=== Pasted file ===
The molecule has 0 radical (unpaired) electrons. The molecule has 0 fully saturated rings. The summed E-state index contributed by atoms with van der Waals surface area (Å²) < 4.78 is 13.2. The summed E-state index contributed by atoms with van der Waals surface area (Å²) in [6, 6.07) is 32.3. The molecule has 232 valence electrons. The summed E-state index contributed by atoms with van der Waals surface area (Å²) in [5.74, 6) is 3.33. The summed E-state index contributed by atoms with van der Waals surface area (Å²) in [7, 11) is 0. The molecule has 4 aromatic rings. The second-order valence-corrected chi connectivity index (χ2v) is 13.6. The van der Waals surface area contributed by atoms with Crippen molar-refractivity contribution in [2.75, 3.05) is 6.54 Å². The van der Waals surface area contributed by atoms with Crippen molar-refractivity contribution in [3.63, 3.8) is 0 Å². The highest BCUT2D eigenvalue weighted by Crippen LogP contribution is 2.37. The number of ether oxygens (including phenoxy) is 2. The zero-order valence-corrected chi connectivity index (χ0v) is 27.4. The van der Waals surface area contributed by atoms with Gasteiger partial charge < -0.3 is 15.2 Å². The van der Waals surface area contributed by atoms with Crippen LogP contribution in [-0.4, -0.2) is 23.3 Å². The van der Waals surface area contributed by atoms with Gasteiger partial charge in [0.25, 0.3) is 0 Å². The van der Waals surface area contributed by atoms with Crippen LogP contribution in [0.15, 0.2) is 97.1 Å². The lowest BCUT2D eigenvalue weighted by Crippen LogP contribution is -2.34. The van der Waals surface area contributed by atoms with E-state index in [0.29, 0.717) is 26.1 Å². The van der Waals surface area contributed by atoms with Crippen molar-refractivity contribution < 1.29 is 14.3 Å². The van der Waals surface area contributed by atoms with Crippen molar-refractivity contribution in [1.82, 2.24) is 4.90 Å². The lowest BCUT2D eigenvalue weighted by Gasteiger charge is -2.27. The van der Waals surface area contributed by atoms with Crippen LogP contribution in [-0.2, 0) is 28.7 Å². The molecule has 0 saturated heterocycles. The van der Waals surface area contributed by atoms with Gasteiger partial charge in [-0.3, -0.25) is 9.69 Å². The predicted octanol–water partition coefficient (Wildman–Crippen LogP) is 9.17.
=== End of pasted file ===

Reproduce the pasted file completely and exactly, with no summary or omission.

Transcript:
The molecule has 0 radical (unpaired) electrons. The molecule has 0 fully saturated rings. The summed E-state index contributed by atoms with van der Waals surface area (Å²) < 4.78 is 13.2. The summed E-state index contributed by atoms with van der Waals surface area (Å²) in [6, 6.07) is 32.3. The molecule has 232 valence electrons. The summed E-state index contributed by atoms with van der Waals surface area (Å²) in [5.74, 6) is 3.33. The summed E-state index contributed by atoms with van der Waals surface area (Å²) in [7, 11) is 0. The molecule has 4 aromatic rings. The second-order valence-corrected chi connectivity index (χ2v) is 13.6. The van der Waals surface area contributed by atoms with Crippen molar-refractivity contribution in [2.75, 3.05) is 6.54 Å². The van der Waals surface area contributed by atoms with Crippen molar-refractivity contribution in [3.63, 3.8) is 0 Å². The highest BCUT2D eigenvalue weighted by Crippen LogP contribution is 2.37. The number of ether oxygens (including phenoxy) is 2. The zero-order valence-corrected chi connectivity index (χ0v) is 27.4. The van der Waals surface area contributed by atoms with Gasteiger partial charge < -0.3 is 15.2 Å². The van der Waals surface area contributed by atoms with Crippen LogP contribution in [-0.4, -0.2) is 23.3 Å². The van der Waals surface area contributed by atoms with Gasteiger partial charge in [0.25, 0.3) is 0 Å². The van der Waals surface area contributed by atoms with Crippen LogP contribution in [0.15, 0.2) is 97.1 Å². The lowest BCUT2D eigenvalue weighted by Crippen LogP contribution is -2.34. The van der Waals surface area contributed by atoms with E-state index in [0.29, 0.717) is 26.1 Å². The van der Waals surface area contributed by atoms with Crippen molar-refractivity contribution < 1.29 is 14.3 Å². The van der Waals surface area contributed by atoms with Crippen molar-refractivity contribution in [1.82, 2.24) is 4.90 Å². The lowest BCUT2D eigenvalue weighted by Gasteiger charge is -2.27. The van der Waals surface area contributed by atoms with Crippen LogP contribution in [-0.2, 0) is 28.7 Å². The molecule has 0 saturated heterocycles. The van der Waals surface area contributed by atoms with Gasteiger partial charge in [-0.3, -0.25) is 9.69 Å². The predicted octanol–water partition coefficient (Wildman–Crippen LogP) is 9.17.